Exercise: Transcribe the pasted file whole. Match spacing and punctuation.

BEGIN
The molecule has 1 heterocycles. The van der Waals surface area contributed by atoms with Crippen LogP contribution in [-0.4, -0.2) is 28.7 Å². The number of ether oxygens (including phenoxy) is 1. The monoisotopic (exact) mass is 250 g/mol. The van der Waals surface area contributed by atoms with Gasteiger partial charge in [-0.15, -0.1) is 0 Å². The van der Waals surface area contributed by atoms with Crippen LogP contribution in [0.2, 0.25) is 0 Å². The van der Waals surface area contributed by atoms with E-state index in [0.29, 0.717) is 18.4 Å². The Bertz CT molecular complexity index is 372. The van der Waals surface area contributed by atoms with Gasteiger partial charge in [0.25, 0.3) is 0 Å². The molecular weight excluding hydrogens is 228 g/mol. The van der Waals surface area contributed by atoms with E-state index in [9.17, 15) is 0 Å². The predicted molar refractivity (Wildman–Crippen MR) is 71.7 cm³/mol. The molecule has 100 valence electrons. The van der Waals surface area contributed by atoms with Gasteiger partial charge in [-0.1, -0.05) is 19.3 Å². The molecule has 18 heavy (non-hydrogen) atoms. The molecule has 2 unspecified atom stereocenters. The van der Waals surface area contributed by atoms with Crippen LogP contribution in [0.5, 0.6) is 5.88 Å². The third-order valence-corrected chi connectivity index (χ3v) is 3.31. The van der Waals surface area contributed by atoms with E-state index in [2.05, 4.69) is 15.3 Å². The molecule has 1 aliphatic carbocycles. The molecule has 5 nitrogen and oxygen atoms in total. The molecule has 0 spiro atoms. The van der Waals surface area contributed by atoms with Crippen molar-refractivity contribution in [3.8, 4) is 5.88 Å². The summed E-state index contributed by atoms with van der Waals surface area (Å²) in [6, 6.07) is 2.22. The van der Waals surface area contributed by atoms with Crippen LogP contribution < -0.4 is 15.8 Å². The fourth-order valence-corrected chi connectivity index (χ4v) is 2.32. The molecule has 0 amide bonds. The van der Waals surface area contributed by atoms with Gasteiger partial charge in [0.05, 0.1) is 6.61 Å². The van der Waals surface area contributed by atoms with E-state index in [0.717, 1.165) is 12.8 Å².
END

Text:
The molecule has 1 heterocycles. The van der Waals surface area contributed by atoms with Crippen LogP contribution in [-0.4, -0.2) is 28.7 Å². The number of ether oxygens (including phenoxy) is 1. The monoisotopic (exact) mass is 250 g/mol. The van der Waals surface area contributed by atoms with Gasteiger partial charge in [-0.15, -0.1) is 0 Å². The van der Waals surface area contributed by atoms with Crippen LogP contribution in [0.2, 0.25) is 0 Å². The van der Waals surface area contributed by atoms with E-state index in [0.29, 0.717) is 18.4 Å². The Bertz CT molecular complexity index is 372. The van der Waals surface area contributed by atoms with Gasteiger partial charge in [0.25, 0.3) is 0 Å². The molecular weight excluding hydrogens is 228 g/mol. The van der Waals surface area contributed by atoms with E-state index in [9.17, 15) is 0 Å². The predicted molar refractivity (Wildman–Crippen MR) is 71.7 cm³/mol. The molecule has 100 valence electrons. The van der Waals surface area contributed by atoms with Gasteiger partial charge in [-0.1, -0.05) is 19.3 Å². The molecule has 18 heavy (non-hydrogen) atoms. The molecule has 2 unspecified atom stereocenters. The van der Waals surface area contributed by atoms with Crippen LogP contribution in [0.5, 0.6) is 5.88 Å². The third-order valence-corrected chi connectivity index (χ3v) is 3.31. The van der Waals surface area contributed by atoms with E-state index in [2.05, 4.69) is 15.3 Å². The molecule has 1 aliphatic carbocycles. The molecule has 5 nitrogen and oxygen atoms in total. The molecule has 0 spiro atoms. The van der Waals surface area contributed by atoms with Crippen molar-refractivity contribution in [3.8, 4) is 5.88 Å². The summed E-state index contributed by atoms with van der Waals surface area (Å²) in [6, 6.07) is 2.22. The van der Waals surface area contributed by atoms with Crippen LogP contribution < -0.4 is 15.8 Å². The fourth-order valence-corrected chi connectivity index (χ4v) is 2.32. The molecule has 0 amide bonds. The van der Waals surface area contributed by atoms with Gasteiger partial charge in [0.05, 0.1) is 6.61 Å². The van der Waals surface area contributed by atoms with E-state index in [0.717, 1.165) is 12.8 Å².